The 12-months follow-up data indicate that the weight loss in FB-WMG was not sustained compared to the other groups. FB-WMG youth, including those who received only one counseling session, had a decrease in the adjusted distance to the median BMI-for-age compared to their baseline of − 3.06% (95%CI – 4.70 to − 1.43%). When restricting to FB-WMG youth receiving 3 or more counseling sessions (Fig. 2), the distance to the median BMI-for-age compared to their baseline was − 3.56% (95%CI − 5.97 to − 1.14%). For youth with at least one counseling session, the difference-in-differences (DID) between FB-WMG and Area-CG was − 0.27% (95% CI − 1.98 to 1.45%) and between FB-WMG and Ref-CG -1.01% (95% CI − 3.14 to 1.12) (Fig. 3a). For youth who received 3 or more counseling sessions, the DID between FB-WMG and Area-CG was − 0.34% (95% CI − 3.00 to 2.33%) and between FB-WMG and Ref-CG -0.39% (95% CI − 3.14 to 2.35%, Fig. 3b).

We were not able to identify any subgroups with sustained success across groups defined by sex, race/ethnicity, neighborhood income, neighborhood education, and SES. Additional unstructured and incidental visits after the initial intervention of 6 months also did not affect the medium-term effect of the intervention.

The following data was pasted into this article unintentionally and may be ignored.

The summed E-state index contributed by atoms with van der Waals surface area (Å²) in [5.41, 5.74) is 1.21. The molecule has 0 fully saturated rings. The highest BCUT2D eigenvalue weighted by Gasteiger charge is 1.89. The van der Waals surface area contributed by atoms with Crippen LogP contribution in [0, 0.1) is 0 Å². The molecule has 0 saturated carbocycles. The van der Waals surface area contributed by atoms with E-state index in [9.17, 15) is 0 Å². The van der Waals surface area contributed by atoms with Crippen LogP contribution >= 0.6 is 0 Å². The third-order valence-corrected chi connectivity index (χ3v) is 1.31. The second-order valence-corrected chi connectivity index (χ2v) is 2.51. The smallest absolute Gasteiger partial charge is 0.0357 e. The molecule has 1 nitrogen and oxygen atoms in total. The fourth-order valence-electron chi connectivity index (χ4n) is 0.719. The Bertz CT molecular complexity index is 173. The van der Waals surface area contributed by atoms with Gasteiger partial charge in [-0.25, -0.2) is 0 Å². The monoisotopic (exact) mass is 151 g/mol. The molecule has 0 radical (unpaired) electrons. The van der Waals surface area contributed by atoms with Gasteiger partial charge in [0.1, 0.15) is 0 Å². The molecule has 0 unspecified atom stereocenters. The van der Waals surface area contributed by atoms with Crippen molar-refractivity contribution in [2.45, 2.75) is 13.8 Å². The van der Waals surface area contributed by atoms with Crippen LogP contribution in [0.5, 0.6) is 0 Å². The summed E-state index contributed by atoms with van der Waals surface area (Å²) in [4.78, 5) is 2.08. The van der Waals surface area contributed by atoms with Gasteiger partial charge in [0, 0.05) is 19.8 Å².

Discussion

The present study is a continued evaluation of a low to moderate intensity family-based weight management intervention, including a pediatric provider in primary care in which 70% of youth reduced or maintained BMI after only 6 months compared to 45 and 58% in the two control groups [19]. Here, we investigated if the program’s success could be sustained 12 months after entering the program. Our analyses show that the 6-months weight loss of our low to moderate intensity 6-month program with 3+ counseling sessions was not sustained without a structured follow-up program.

The family-based weight-management evaluated here with a median of 3 counseling sessions (equivalent to 1.5 h) and 5 visits for the highest quartile (equivalent to 2.5 h) was significantly below the 26 h of comprehensive lifestyle intervention recommended by the USPSTF for sustained long-term change [14, 38]. Early attrition could have contributed to lower weight loss and stabilization because most families ended the program after 3 visits. Families may have been over-confident in their ability to continue their weight management on their own, or disliked the financial or time burden from additional appointments.